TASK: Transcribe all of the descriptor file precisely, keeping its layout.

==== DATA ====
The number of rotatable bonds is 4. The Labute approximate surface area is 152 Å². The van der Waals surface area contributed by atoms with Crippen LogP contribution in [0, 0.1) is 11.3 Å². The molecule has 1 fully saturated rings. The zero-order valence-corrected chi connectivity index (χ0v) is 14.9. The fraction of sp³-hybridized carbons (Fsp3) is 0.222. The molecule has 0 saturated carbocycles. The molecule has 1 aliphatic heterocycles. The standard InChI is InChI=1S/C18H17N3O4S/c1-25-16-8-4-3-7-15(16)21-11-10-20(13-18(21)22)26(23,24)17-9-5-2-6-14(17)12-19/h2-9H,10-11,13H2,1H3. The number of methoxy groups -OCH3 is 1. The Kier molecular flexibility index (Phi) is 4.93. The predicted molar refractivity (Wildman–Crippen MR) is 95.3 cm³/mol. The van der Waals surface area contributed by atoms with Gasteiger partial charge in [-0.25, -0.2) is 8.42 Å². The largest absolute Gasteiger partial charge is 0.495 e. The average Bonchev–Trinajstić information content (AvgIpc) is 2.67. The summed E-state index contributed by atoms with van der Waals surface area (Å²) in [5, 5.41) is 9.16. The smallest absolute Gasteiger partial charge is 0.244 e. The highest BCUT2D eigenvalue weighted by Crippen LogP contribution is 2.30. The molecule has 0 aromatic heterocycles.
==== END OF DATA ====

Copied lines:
The number of rotatable bonds is 4. The Labute approximate surface area is 152 Å². The van der Waals surface area contributed by atoms with Crippen LogP contribution in [0, 0.1) is 11.3 Å². The molecule has 1 fully saturated rings. The zero-order valence-corrected chi connectivity index (χ0v) is 14.9. The fraction of sp³-hybridized carbons (Fsp3) is 0.222. The molecule has 0 saturated carbocycles. The molecule has 1 aliphatic heterocycles. The standard InChI is InChI=1S/C18H17N3O4S/c1-25-16-8-4-3-7-15(16)21-11-10-20(13-18(21)22)26(23,24)17-9-5-2-6-14(17)12-19/h2-9H,10-11,13H2,1H3. The number of methoxy groups -OCH3 is 1. The Kier molecular flexibility index (Phi) is 4.93. The predicted molar refractivity (Wildman–Crippen MR) is 95.3 cm³/mol. The van der Waals surface area contributed by atoms with Gasteiger partial charge in [-0.25, -0.2) is 8.42 Å². The largest absolute Gasteiger partial charge is 0.495 e. The average Bonchev–Trinajstić information content (AvgIpc) is 2.67. The summed E-state index contributed by atoms with van der Waals surface area (Å²) in [5, 5.41) is 9.16. The smallest absolute Gasteiger partial charge is 0.244 e. The highest BCUT2D eigenvalue weighted by Crippen LogP contribution is 2.30. The molecule has 0 aromatic heterocycles.